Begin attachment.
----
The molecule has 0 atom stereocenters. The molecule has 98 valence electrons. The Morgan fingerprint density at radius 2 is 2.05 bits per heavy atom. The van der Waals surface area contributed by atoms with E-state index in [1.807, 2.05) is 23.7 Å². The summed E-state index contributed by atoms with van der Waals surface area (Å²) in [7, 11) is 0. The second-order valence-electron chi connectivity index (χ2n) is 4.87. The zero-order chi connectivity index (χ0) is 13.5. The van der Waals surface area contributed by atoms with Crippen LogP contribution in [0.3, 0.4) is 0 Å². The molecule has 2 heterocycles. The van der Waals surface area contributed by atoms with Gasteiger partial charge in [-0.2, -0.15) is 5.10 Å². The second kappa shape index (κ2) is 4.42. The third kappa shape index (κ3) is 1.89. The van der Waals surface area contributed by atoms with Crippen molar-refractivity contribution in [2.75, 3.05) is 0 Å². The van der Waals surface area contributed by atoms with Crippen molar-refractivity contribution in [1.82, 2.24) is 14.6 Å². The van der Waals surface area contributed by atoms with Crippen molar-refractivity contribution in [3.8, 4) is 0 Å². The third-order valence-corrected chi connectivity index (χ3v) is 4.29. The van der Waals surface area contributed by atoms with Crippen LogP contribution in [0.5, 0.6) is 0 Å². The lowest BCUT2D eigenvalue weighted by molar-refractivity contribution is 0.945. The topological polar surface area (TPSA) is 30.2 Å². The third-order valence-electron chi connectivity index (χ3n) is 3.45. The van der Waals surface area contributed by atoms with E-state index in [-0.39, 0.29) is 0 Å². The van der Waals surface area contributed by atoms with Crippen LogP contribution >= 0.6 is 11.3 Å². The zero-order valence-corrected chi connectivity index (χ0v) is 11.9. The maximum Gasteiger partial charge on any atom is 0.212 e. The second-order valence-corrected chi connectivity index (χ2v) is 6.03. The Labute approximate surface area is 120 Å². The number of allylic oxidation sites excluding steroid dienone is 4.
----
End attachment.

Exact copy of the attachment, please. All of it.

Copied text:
The molecule has 0 atom stereocenters. The molecule has 98 valence electrons. The Morgan fingerprint density at radius 2 is 2.05 bits per heavy atom. The van der Waals surface area contributed by atoms with E-state index in [1.807, 2.05) is 23.7 Å². The summed E-state index contributed by atoms with van der Waals surface area (Å²) in [7, 11) is 0. The second-order valence-electron chi connectivity index (χ2n) is 4.87. The zero-order chi connectivity index (χ0) is 13.5. The van der Waals surface area contributed by atoms with Crippen LogP contribution in [0.3, 0.4) is 0 Å². The molecule has 2 heterocycles. The van der Waals surface area contributed by atoms with Gasteiger partial charge in [-0.2, -0.15) is 5.10 Å². The second kappa shape index (κ2) is 4.42. The third kappa shape index (κ3) is 1.89. The van der Waals surface area contributed by atoms with Crippen molar-refractivity contribution in [2.75, 3.05) is 0 Å². The van der Waals surface area contributed by atoms with Crippen molar-refractivity contribution in [1.82, 2.24) is 14.6 Å². The van der Waals surface area contributed by atoms with Crippen molar-refractivity contribution in [3.8, 4) is 0 Å². The third-order valence-corrected chi connectivity index (χ3v) is 4.29. The van der Waals surface area contributed by atoms with Crippen LogP contribution in [0.5, 0.6) is 0 Å². The lowest BCUT2D eigenvalue weighted by molar-refractivity contribution is 0.945. The topological polar surface area (TPSA) is 30.2 Å². The third-order valence-electron chi connectivity index (χ3n) is 3.45. The van der Waals surface area contributed by atoms with E-state index in [-0.39, 0.29) is 0 Å². The van der Waals surface area contributed by atoms with Crippen LogP contribution >= 0.6 is 11.3 Å². The zero-order valence-corrected chi connectivity index (χ0v) is 11.9. The maximum Gasteiger partial charge on any atom is 0.212 e. The second-order valence-corrected chi connectivity index (χ2v) is 6.03. The Labute approximate surface area is 120 Å². The number of allylic oxidation sites excluding steroid dienone is 4.